BALTIMORE (WJZ) -- Are they fluttering toward extinction? Once common monarch butterflies may be headed that way.
Alex DeMetrick reports the monarch's population has plunged and that's bringing calls to protect it.
Once, wings of orange were everywhere. But monarch butterflies are in trouble.
"There's a good chance that these insects could become extinct," said Doug Gurian-Sherman, senior scientist for the Center for Food Safety.
That's because of the life or death connection monarchs have to milkweed. There are close-up views of that relationship on the Internet.
Monarch caterpillars only eat milkweed, whose toxins protect it from predators. But milkweed is also vanishing.
"So when you're getting less and less of that, then you're not going to get your monarch caterpillars eating and feeding and growing," said Winny Tan, Oregon Ridge Nature Center.
The explosion of corn modified to withstand chemicals that kill weeds but spare crops is reducing the monarch's habitat.
Long living, long distance fliers, in our area Monarchs migrate from mid-Atlantic states to Cape May, New Jersey and from there South to Florida and Texas--with their biggest numbers over-wintering in Mexico.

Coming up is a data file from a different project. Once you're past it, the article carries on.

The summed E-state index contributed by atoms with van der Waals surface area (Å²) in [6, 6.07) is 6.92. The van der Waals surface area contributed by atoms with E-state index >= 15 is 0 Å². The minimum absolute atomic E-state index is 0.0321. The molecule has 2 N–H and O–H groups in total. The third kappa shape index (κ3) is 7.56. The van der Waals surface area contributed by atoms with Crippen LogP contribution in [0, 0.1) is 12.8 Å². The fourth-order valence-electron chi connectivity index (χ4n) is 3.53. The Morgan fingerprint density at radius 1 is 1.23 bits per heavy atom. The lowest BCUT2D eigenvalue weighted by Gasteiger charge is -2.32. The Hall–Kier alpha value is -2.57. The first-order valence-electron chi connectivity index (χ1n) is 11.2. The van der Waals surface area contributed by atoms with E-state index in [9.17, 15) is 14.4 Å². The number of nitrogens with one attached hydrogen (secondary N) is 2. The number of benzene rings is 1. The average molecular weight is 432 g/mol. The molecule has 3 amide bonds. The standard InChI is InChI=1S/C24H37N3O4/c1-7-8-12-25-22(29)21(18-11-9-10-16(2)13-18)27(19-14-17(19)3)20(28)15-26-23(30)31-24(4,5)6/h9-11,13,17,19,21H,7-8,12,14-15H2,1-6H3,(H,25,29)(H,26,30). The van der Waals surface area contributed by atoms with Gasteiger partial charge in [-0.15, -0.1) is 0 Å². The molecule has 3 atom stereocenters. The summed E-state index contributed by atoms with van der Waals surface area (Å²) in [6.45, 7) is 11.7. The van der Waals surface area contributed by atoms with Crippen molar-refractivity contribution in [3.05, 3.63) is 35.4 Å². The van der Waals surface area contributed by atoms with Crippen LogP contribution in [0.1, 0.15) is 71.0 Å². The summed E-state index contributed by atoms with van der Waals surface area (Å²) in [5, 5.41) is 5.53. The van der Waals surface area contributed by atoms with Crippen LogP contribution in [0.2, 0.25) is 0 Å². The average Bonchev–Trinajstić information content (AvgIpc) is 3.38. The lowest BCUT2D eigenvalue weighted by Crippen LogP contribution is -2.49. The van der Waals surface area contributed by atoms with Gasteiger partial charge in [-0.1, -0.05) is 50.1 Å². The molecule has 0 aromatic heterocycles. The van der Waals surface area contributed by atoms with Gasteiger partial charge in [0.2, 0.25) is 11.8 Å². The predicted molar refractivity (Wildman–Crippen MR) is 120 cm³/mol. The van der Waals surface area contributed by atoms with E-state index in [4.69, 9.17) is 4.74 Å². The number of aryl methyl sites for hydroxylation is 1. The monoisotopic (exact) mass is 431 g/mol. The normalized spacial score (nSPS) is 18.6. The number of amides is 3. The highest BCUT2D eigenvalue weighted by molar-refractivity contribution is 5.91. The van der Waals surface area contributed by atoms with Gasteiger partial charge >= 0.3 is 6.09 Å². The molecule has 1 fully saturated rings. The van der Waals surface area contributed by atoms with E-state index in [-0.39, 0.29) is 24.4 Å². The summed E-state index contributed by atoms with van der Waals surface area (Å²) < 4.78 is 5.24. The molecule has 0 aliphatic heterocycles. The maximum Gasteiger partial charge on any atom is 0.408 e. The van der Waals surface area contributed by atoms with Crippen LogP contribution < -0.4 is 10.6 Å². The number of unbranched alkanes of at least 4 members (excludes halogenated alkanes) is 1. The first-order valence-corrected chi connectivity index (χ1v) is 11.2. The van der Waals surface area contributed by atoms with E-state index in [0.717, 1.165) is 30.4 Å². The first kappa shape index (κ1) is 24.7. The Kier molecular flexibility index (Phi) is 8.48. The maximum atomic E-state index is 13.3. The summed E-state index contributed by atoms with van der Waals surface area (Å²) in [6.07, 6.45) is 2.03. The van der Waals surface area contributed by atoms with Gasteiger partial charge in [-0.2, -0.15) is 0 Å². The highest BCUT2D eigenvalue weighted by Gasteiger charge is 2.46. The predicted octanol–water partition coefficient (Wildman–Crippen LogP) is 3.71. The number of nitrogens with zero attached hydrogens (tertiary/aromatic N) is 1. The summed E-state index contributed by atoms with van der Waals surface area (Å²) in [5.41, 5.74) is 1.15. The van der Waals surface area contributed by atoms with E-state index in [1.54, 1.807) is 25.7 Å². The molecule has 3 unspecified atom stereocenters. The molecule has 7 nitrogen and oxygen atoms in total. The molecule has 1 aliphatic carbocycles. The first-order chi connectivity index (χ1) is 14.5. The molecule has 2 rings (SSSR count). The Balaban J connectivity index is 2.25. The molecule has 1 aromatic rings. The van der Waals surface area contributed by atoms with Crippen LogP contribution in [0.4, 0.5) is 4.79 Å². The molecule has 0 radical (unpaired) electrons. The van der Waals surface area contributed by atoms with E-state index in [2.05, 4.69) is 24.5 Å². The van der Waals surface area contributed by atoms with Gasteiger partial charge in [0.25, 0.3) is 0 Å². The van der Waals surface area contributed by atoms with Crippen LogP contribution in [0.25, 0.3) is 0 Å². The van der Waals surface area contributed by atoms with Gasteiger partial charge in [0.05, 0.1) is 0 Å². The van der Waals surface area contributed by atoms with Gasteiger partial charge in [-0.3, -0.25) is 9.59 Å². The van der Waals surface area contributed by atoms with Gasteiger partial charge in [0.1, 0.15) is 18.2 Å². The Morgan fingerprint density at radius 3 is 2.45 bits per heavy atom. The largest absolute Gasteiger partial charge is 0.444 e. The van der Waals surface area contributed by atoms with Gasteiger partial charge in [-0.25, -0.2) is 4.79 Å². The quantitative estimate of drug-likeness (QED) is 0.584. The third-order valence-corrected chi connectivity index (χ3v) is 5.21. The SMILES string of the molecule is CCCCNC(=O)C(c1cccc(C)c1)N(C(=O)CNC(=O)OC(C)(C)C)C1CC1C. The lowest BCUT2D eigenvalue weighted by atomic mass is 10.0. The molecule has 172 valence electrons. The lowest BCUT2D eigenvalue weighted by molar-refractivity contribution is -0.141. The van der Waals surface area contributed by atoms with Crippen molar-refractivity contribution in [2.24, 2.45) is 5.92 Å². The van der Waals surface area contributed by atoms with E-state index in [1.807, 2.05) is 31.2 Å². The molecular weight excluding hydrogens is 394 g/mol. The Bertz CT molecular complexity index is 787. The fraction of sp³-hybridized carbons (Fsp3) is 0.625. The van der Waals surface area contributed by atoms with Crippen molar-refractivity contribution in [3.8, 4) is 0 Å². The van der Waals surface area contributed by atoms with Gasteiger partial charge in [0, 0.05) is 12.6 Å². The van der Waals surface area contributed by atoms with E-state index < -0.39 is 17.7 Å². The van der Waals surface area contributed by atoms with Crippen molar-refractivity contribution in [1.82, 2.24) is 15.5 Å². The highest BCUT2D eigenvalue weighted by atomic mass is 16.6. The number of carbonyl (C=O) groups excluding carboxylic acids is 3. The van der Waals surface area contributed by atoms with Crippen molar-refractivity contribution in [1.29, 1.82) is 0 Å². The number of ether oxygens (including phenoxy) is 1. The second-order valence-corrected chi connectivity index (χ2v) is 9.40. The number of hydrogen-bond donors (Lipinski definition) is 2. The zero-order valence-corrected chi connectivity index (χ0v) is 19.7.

That's where their numbers are counted. There were 1 billion monarchs 20 years ago.
"Most recently, we only saw 35 million," said Gurian-Sherman.
That's a population crash of 90 percent.
"That's a recipe for disaster. Again, that's why we're urging the federal government to list these butterflies under the Endangered Species Act as threatened," Gurian-Sherman said.
Which will likely focus on limiting weed killers to preserve milkweeds and a popular insect.
"I have kids that come out here, of all the butterflies, once you see that orange one, they all know it's a monarch. It would be sad to lose that beauty," Tan said.
If listed as a threatened species, backers hope it will give monarch populations time to rebuild while sparing farmers and state governments the tougher restrictions of an endangered species listing.
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